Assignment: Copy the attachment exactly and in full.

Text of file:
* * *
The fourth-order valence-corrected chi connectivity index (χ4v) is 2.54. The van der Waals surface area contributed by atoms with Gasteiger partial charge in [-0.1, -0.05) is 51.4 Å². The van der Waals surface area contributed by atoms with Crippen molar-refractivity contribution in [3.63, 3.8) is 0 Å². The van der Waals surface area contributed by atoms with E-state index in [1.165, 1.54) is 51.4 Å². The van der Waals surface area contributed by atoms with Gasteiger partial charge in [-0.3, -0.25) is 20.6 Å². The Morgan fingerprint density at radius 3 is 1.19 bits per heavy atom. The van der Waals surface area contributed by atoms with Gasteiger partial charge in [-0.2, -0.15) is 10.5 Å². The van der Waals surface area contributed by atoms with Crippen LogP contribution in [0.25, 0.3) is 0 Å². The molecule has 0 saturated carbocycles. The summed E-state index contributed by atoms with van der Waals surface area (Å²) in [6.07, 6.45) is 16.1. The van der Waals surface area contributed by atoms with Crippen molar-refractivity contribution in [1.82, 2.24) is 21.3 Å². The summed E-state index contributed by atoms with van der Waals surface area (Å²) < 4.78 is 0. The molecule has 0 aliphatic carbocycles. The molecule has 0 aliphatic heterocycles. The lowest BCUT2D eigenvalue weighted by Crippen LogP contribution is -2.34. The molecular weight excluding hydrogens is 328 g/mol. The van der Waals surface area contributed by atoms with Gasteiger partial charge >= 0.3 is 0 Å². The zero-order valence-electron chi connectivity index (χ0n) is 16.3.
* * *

The fourth-order valence-corrected chi connectivity index (χ4v) is 2.54. The van der Waals surface area contributed by atoms with Gasteiger partial charge in [-0.1, -0.05) is 51.4 Å². The van der Waals surface area contributed by atoms with Crippen molar-refractivity contribution in [3.63, 3.8) is 0 Å². The van der Waals surface area contributed by atoms with E-state index in [1.165, 1.54) is 51.4 Å². The van der Waals surface area contributed by atoms with Gasteiger partial charge in [-0.3, -0.25) is 20.6 Å². The Morgan fingerprint density at radius 3 is 1.19 bits per heavy atom. The van der Waals surface area contributed by atoms with Gasteiger partial charge in [-0.2, -0.15) is 10.5 Å². The van der Waals surface area contributed by atoms with Crippen LogP contribution in [0.25, 0.3) is 0 Å². The molecule has 0 saturated carbocycles. The summed E-state index contributed by atoms with van der Waals surface area (Å²) in [6.07, 6.45) is 16.1. The van der Waals surface area contributed by atoms with Crippen molar-refractivity contribution in [1.82, 2.24) is 21.3 Å². The summed E-state index contributed by atoms with van der Waals surface area (Å²) < 4.78 is 0. The molecule has 0 aliphatic carbocycles. The molecule has 0 aliphatic heterocycles. The lowest BCUT2D eigenvalue weighted by Crippen LogP contribution is -2.34. The molecular weight excluding hydrogens is 328 g/mol. The van der Waals surface area contributed by atoms with Gasteiger partial charge >= 0.3 is 0 Å². The zero-order valence-electron chi connectivity index (χ0n) is 16.3.